• 8. Relevant Vocabulary A prejudice is an opinion, prejudgment or attitude  about a group or its individual members. A prejudice can be positive, but in our usage refers to a negative attitude. Prejudices are often accompanied by ignorance, fear  or hatred. Prejudices are formed by a complex psychological process that begins with attachment to a close circle of acquaintances or an quot;in-groupquot; such as a family. Prejudice is often aimed at quot;out-groups.quot; Discrimination is behavior that treats people  unequally because of their group memberships. Discriminatory behavior, ranging from slights to hate crimes, often begins with negative stereotypes and prejudices. 31/3/2009 MARKAKI SCHOOL OF FOREIGN LANGUAGES 8
  • 9. How do we learn prejudice? Social scientists believe children begin  to acquire prejudices and stereotypes as toddlers. Many studies have shown that as early as age 3, children pick up terms of racial prejudice without really understanding their significance.  Once learned, stereotypes and prejudices resist change, even when evidence fails to support them or points to the contrary. 31/3/2009 MARKAKI SCHOOL OF FOREIGN LANGUAGES 9
  • 10. How do we perpetuate bias? Bias is perpetuated by conformity with in-group attitudes and  socialization by the culture at large. The fact that white culture is dominant in America may explain why people of color often do not show a strong bias favoring their own ethnic group. Mass media routinely take advantage of stereotypes as  shorthand to paint a mood, scene or character. The elderly, for example, are routinely portrayed as being frail and forgetful, while younger people are often shown as vibrant and able. Stereotypes can also be conveyed by omission in popular  culture, as when TV shows present an all-white world. Psychologists theorize bias conveyed by the media helps to explain why children can adopt hidden prejudices even when their family environments explicitly oppose them. 31/3/2009 MARKAKI SCHOOL OF FOREIGN LANGUAGES 10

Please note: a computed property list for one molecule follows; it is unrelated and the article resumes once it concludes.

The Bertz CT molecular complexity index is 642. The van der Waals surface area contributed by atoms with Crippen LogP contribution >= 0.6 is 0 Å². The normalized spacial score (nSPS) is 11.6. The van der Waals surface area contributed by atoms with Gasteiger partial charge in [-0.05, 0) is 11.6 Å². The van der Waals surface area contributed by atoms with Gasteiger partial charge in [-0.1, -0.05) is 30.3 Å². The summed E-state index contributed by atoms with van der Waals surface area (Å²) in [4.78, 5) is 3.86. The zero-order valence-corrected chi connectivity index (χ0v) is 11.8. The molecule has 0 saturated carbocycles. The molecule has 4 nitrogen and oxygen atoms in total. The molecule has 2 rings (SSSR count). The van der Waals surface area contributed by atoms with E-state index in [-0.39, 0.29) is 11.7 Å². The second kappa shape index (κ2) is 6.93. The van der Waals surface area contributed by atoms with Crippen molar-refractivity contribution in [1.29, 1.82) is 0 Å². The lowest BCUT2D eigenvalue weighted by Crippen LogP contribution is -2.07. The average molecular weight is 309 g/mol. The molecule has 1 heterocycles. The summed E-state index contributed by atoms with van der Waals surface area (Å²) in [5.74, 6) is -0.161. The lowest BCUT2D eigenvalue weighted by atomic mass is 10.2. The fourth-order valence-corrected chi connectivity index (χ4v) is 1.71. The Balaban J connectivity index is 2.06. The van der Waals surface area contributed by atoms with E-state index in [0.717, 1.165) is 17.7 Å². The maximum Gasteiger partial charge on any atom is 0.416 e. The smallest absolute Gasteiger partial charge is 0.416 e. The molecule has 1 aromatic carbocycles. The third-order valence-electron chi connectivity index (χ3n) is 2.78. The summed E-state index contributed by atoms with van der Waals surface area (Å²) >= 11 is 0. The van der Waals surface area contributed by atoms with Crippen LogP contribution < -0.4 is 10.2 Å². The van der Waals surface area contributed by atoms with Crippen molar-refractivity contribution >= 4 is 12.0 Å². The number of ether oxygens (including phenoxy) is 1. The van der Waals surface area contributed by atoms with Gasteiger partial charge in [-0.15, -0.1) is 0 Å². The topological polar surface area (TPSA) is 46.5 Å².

• 11. What can we do about unconscious stereotypes? Think about families and schools:  supportive/ loving environment, open- mindedness, new ideas, beyond ‘inherent’ roles and identities  Community: integration  Feeling hidden bias: automatic, but consciously rectified (think of these concepts: gender, age, race, religion) 31/3/2009 MARKAKI SCHOOL OF FOREIGN LANGUAGES 11
  • 12. Committing to change If people are aware of their hidden biases, they can  monitor and attempt to ameliorate hidden attitudes before they are expressed through behavior. This compensation can include attention to language, body language and to the stigmatization felt by target groups. Common sense and research evidence also suggest  that a change in behavior can modify beliefs and attitudes. It would seem logical that a conscious decision to be egalitarian might lead one to widen one's circle of friends and knowledge of other groups. Such efforts may, over time, reduce the strength of unconscious biases. 31/3/2009 MARKAKI SCHOOL OF FOREIGN LANGUAGES 12
  • 13. Quiz time! How would you react if you saw your  father doing the washing up instead of your mother?  What would you think if you saw a 50- year-old man taking part in the same dance class as you? What if this person was a 20-year-old woman?  What would you say if a fully-qualified man from Nigeria sought to work in your business company? 31/3/2009 MARKAKI SCHOOL OF FOREIGN LANGUAGES 13
  • 14. Homework! Write an email (of about 300 words) to  your classmate describing what we did in this lesson that he/she missed.  Explain all the concepts we discussed and provide relevant examples.  Finally, express your own opinion on how tolerant people are nowadays and suggest ways of improvement. 31/3/2009 MARKAKI SCHOOL OF FOREIGN LANGUAGES 14
  • 15. Some food for thought… 31/3/2009 MARKAKI SCHOOL OF FOREIGN LANGUAGES 15